After selling out the first two levels for potential games in the American League Division Series in two hours on Tuesday morning, the A's made the decision to remove the upper-level tarps to bring in an additional 12,000-plus fans.
With the upper deck open, minus the peak of Mount Davis, capacity will be 48,146. Normal capacity is 35,067, which is what it was for the ALDS last year when the Tigers came to town. Even then, it was deafening.
"That's exciting," said Brandon Moss. "I'm looking forward to that. When we were in Detroit, Prince [Fielder] was talking about how loud it was for the playoffs here last year. People don't realize how loud this place can get when fans get into it. That's why I feel like, sometimes, when we get it going here, when it's a big situation, we do so well in part because the fans are behind us and they get loud. It's pretty impressive."
Manager Bob Melvin, who has always lauded Oakland's dedicated fans and the impact they have on his club's play, was asked if he could imagine playoff crowds multiplied in size.
"I can imagine," he said, smiling, "but we still have to get there first."
"I can't wait," Moss said. "But it's our job to make sure they have an opportunity to come for that."
A's success isn't surprising to Angels
OAKLAND -- As a resident of the American League West for the entirety of his nine-year career, C.J. Wilson has witnessed first-hand the ebbs and flows of the A's, which as of late have them poised for their second straight division title with 12 games remaining in the season.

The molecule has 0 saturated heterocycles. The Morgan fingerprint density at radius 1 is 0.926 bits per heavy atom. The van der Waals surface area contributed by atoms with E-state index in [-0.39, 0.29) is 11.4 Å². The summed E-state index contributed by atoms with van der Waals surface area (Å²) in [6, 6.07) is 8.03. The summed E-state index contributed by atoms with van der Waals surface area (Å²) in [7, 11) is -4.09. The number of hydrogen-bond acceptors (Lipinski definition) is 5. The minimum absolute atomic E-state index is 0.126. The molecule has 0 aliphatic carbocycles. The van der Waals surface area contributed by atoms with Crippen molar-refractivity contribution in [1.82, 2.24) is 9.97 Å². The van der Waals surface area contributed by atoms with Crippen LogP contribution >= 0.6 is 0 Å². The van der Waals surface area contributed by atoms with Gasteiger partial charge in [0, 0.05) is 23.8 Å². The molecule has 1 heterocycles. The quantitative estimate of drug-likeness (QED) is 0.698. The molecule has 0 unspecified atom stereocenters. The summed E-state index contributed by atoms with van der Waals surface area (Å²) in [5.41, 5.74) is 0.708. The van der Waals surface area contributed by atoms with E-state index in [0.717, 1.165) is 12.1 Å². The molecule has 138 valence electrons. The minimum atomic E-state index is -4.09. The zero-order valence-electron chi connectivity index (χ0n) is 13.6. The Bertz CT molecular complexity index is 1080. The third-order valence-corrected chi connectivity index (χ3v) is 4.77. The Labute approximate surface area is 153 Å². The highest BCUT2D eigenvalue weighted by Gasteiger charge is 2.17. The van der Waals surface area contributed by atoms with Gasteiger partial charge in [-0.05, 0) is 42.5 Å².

Wilson, who debuted for the Rangers in 2005 before signing with the Angels in 2011, improved to 11-7 with a 3.33 ERA in 17 career starts against the A's in Monday's series-opening win at O.co Coliseum. The win was his fourth of the season against Oakland, yet the rest of baseball has been far less successful against the owners of the third-best record in the Major Leagues.
So how do the A's, possessors of the fourth-lowest payroll in baseball, compete against teams like the Angels, who own the sixth-highest? For Wilson, understandably, it comes down to pitching.
"It doesn't matter who it is," Wilson said. "It feels like there's always someone on their team that pitches well. There's always a guy in the bullpen."
"I think that people don't see some of the details that lead to championship-winning teams, which is why not everyone wins championships," Wilson added. "If you assess a guy like Sonny Gray -- who's a first-rounder, throws mid-90s, strikes people out and has three or four pitches he can throw -- that guy's not unheard of, he's not unheralded. He's a big-time prospect."
But many of the A's major contributors progressed through the Minor Leagues with less fanfare, which made it easy for pundits -- many of whom picked the Angels to win the division this season -- to right off the A's leading up to the start of the season despite having won the season prior.
"We play them quite a bit so we're very familiar with who they are," Angels first baseman Mark Trumbo said. "I think a lot of those trains of thought probably come from their payroll and theirs maybe not being as high as some of the other teams. But that doesn't mean they don't have quality players. They got a lot of young guys here contributing."
• Shortstop Jed Lowrie (right hamstring tightness) remained out of the starting lineup for a second straight day Tuesday. But if all went well with pregame activity, he was expected to be an option off the bench, according to manager Bob Melvin.
• Reliever Dan Otero returned to the team Tuesday after missing Monday's game to be with his wife, Tiffany, for the birth of their first child, a daughter named Kinsley Lynn.
Jane Lee is a reporter for MLB.com. Jeff Kirshman is a contributor to MLB.com. This story was not subject to the approval of Major League Baseball or its clubs.